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Flashcards in Treatment of Obstructive Lung Disease Deck (28):
1

What are the goals of therapy when treating asthma? (3)

1. Reduce the frequency and intensity of asthma symptoms (reduced cough, chest tightness, wheezing, dyspnea, decrease use of rescue short acting beta agonists, reduce night-time symptoms and awakenings, improve quality of life)

2. Prevent exacerbations (to prevent hospitalizations)

3. Prevent long term consequences of poorly controlled asthma

2

What is well-controlled asthma?

-symptoms no more than twice per week

-night-time symptoms no more than twice per month

-short acting beta agonists should be used less than twice weekly (with the exception of routine use prior to exercise)

-peak flow near normal

-oral steroid no more than once per year

-urgent care visit no more than once per year

3

Name 3 types of long-acting asthma medications

1. Inhaled glucocorticoids (preferred for long-term control medication for the treatment of persistent asthma)

2. Long-acting inhaled beta2-agonists (preferred for supplementary long-term control for use with inhaled glucocorticoids)

3. Leukotriene modifiers (oral pills)

4

True or False: Long acting beta agonists (LABA) are first line therapy for treating asthma patients.

False! Inhaled glucocorticoids are first-line therapy. Long acting beta agonists should not be used alone for asthma since it doesn't reduce inflammation! There is an observed increase in asthma-related deaths when LABA is used alone. It has to be combined with an inhaled corticosteroid to control the inflammation component.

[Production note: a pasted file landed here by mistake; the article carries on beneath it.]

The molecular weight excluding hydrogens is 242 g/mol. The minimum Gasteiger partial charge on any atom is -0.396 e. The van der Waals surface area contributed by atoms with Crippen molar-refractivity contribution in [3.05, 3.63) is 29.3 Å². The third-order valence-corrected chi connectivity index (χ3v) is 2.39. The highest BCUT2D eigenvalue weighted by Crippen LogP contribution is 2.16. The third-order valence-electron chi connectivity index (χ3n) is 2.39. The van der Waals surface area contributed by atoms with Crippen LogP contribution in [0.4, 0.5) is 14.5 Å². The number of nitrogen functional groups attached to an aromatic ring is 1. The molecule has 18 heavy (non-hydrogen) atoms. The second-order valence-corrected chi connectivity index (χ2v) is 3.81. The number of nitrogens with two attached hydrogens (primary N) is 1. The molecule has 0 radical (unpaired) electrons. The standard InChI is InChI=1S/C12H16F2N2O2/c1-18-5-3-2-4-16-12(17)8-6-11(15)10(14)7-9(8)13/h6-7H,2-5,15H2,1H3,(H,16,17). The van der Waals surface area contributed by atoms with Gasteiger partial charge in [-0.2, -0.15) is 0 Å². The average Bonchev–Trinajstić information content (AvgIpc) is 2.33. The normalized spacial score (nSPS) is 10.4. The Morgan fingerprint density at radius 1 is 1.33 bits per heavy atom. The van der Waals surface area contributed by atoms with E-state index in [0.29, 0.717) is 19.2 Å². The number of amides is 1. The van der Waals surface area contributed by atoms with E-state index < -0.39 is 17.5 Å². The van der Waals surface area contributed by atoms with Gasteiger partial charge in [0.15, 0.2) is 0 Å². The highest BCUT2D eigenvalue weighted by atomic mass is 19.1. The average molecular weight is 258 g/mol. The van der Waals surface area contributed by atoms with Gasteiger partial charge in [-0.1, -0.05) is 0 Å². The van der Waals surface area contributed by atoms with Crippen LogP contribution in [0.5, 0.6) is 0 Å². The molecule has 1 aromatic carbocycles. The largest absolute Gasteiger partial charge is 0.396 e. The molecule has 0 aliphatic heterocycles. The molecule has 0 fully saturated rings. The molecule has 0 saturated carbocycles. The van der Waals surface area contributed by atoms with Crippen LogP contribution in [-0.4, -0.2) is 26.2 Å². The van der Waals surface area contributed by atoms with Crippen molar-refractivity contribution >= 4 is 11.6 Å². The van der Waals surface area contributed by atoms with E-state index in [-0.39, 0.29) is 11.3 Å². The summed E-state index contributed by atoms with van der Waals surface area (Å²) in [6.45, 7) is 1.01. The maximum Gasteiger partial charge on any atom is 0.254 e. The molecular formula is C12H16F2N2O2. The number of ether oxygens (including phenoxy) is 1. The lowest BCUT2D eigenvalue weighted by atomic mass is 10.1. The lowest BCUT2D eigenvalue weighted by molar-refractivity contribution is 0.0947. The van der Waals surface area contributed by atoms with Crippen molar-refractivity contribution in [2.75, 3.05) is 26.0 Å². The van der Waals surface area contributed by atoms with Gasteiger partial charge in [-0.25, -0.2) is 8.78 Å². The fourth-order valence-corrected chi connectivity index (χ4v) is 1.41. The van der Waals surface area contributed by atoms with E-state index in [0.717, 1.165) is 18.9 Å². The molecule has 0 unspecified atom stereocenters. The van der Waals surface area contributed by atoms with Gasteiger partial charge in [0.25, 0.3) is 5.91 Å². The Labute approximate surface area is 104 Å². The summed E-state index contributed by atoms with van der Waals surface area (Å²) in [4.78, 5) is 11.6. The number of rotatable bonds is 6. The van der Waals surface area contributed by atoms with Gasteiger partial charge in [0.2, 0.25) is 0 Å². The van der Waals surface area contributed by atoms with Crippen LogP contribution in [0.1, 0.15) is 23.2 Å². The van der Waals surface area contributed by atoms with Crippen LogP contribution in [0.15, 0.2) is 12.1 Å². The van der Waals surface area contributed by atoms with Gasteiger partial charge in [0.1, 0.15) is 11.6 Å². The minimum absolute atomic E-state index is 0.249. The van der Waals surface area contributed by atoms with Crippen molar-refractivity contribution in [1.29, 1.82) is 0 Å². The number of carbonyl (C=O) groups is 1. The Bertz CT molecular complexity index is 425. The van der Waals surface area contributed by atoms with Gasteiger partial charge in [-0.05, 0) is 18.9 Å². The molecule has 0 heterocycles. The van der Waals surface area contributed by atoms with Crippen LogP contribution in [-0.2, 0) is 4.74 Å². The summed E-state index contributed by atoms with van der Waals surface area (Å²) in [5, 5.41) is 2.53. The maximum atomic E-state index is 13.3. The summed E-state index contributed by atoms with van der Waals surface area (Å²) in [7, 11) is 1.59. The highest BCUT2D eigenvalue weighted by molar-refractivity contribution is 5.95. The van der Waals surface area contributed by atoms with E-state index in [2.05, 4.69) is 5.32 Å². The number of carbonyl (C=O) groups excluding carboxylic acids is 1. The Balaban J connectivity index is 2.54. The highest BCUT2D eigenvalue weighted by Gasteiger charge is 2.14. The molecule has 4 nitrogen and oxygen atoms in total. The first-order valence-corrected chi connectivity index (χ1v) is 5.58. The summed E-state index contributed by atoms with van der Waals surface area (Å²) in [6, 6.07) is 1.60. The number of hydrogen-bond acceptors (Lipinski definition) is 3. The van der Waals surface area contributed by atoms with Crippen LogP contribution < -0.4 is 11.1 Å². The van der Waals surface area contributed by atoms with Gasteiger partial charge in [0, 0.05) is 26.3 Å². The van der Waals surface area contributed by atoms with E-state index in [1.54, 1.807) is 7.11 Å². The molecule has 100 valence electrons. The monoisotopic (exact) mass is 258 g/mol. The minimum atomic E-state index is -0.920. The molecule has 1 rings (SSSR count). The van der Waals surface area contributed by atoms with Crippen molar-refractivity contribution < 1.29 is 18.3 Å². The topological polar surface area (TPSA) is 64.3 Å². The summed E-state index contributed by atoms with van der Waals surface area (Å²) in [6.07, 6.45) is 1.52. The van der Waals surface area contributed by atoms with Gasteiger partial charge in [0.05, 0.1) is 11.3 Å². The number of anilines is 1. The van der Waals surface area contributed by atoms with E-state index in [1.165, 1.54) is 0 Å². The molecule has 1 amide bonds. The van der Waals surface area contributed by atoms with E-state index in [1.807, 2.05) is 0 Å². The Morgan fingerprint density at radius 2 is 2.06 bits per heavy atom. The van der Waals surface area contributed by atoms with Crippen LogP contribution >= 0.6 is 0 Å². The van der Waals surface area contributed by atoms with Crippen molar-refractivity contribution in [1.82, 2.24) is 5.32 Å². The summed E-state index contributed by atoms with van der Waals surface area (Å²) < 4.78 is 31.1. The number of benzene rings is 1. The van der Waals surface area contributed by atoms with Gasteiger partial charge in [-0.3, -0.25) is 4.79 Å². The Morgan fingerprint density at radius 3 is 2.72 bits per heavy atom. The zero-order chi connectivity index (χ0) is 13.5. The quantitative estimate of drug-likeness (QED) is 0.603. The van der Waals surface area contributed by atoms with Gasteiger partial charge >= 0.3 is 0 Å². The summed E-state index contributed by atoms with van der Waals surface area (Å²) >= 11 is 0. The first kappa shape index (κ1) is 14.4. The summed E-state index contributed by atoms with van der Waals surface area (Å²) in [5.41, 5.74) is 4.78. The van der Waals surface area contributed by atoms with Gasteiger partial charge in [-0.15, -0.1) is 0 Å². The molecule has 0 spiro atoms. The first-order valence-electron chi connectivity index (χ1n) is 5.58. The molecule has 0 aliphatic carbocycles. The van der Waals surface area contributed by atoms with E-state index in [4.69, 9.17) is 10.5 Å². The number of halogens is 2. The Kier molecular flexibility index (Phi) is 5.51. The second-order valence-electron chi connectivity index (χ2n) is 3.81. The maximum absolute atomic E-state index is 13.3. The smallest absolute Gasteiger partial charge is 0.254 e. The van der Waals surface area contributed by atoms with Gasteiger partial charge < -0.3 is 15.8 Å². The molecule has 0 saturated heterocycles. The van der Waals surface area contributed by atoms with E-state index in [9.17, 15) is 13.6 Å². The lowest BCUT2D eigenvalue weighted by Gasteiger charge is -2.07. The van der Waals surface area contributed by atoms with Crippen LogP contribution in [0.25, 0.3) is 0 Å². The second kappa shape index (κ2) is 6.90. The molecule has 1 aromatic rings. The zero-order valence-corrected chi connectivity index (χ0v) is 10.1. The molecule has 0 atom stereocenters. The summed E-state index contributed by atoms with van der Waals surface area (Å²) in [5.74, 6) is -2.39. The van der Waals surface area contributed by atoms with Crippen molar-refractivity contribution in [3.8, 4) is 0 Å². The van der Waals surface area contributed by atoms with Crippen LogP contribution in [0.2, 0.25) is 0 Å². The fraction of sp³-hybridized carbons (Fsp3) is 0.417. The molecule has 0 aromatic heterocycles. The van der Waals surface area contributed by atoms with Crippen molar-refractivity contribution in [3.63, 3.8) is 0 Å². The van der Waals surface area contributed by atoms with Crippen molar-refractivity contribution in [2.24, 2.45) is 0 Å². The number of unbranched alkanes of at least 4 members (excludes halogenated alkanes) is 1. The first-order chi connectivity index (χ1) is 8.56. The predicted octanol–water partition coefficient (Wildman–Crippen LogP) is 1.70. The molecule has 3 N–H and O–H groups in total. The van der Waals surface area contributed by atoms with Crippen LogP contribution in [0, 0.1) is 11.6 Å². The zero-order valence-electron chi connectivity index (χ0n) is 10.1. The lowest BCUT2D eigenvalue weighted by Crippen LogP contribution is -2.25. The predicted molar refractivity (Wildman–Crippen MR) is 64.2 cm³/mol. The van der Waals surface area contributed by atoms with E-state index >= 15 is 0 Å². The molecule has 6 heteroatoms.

5

What is the anti-IgE medication that can be used to help with allergic asthma?

Omalizumab. This inhibits the binding of IgE to the high affinity IgE receptor on mast cells and basophils. Decreasing bound IgE decreases the release of mediators of the allergic response

6

What is the anti-IL5 medication that can be given to help with eosinophilic asthma?

Mepolizumab. This decreases IL-5 which is the cytokine responsible for the growth and differentiation, recruitment, activation, and survival of eosinophils.

7

How can systemic glucocorticoids help with asthma?

Systsemic glucocorticoids (prednisone pills or IV form) can be used to manage severe acute asthma exacerbations by reducing immune response.

8

What is albuterol? What is it used for?

Albuterol is a common short acting beta2-agonist. It is preferred treatment to relieve symptoms and to prevent exercise-induced asthma.

9

In treatment of obstructive lung disease, what are anticholinergics used for?